Q: What are Indulgences and what part did they play in the Reformation?
In regards to my falling out with the Roman Catholic church in 1517, a reasonable definition of Indulgence would be: “a pardon or release from the expectation of punishment in purgatory, after the sinner has been granted absolution.”
As part of a fund-raising campaign commissioned by the Archbishop of Mainz and Pope Leo X to finance the renovation of St. Peter’s Basilica in Rome, Johann Tetzel, a Dominican priest and papal commissioner for indulgences, began selling indulgences in the German territories.
On October 31, 1517, I wrote a letter to Albert, Archbishop of Mainz and Magdeburg, protesting the sale of indulgences in his territories and inviting him to a discussion of the matter. I enclosed 95 Theses (or discussion points) covering indulgences and numerous other topics, and posted a copy on the door of the Castle Church in Wittenberg, Germany.
In my letter and in the posted theses I objected to a saying attributed to Johann Tetzel: “As soon as the coin in the coffer rings, the soul from purgatory springs”; and insisted that since pardons were God’s alone to grant, those who claimed indulgences absolved buyers from all punishments and granted them salvation were in error. Christians, I emphasized, must not slacken in following Christ on account of such false assurances.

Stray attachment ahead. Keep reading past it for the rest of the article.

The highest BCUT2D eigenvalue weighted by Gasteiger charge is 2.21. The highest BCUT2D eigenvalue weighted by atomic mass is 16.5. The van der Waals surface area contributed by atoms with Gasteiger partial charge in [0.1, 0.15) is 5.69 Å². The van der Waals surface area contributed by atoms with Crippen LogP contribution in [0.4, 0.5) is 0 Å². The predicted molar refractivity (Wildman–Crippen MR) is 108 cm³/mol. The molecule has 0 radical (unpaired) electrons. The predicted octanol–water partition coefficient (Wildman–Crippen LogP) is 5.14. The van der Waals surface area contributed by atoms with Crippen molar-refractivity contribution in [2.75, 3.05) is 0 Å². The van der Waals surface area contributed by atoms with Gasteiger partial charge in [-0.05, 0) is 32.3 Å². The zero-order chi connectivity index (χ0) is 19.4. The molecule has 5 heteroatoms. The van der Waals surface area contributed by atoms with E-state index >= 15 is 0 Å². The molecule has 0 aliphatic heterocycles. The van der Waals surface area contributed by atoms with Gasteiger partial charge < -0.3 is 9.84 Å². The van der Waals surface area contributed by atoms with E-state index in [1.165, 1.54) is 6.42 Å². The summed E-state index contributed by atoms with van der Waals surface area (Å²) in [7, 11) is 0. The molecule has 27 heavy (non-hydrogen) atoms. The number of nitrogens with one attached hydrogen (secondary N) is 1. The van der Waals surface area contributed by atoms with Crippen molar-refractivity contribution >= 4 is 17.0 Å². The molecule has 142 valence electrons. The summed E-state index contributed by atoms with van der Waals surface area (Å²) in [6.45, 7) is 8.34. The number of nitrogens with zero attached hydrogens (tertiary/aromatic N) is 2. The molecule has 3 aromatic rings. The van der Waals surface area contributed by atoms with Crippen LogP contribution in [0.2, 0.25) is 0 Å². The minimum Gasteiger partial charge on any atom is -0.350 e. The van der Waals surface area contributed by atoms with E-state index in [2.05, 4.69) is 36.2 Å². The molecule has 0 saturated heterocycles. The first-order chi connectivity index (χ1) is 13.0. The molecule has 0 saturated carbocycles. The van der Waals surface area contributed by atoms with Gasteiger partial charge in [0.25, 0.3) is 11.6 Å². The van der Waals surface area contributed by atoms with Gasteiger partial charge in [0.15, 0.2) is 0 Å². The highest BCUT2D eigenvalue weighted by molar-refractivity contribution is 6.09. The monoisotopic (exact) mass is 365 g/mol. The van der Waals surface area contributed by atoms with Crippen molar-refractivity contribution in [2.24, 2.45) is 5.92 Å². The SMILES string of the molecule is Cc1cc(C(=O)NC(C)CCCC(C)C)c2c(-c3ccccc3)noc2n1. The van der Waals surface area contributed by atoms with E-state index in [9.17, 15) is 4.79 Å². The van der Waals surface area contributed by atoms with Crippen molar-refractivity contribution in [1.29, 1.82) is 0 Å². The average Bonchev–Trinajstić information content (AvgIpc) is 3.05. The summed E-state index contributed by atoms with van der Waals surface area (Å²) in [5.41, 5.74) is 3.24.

While indulgences were one of the concerns expressed in the 95 Theses, many other concerns were also raised.
Several other theologians during this time were becoming disenchanted with the Roman Catholic Church, but the posting of the 95 Theses is recognized as the central element of what today is seen as the Protestant Reformation, especially as it originated in Germany.
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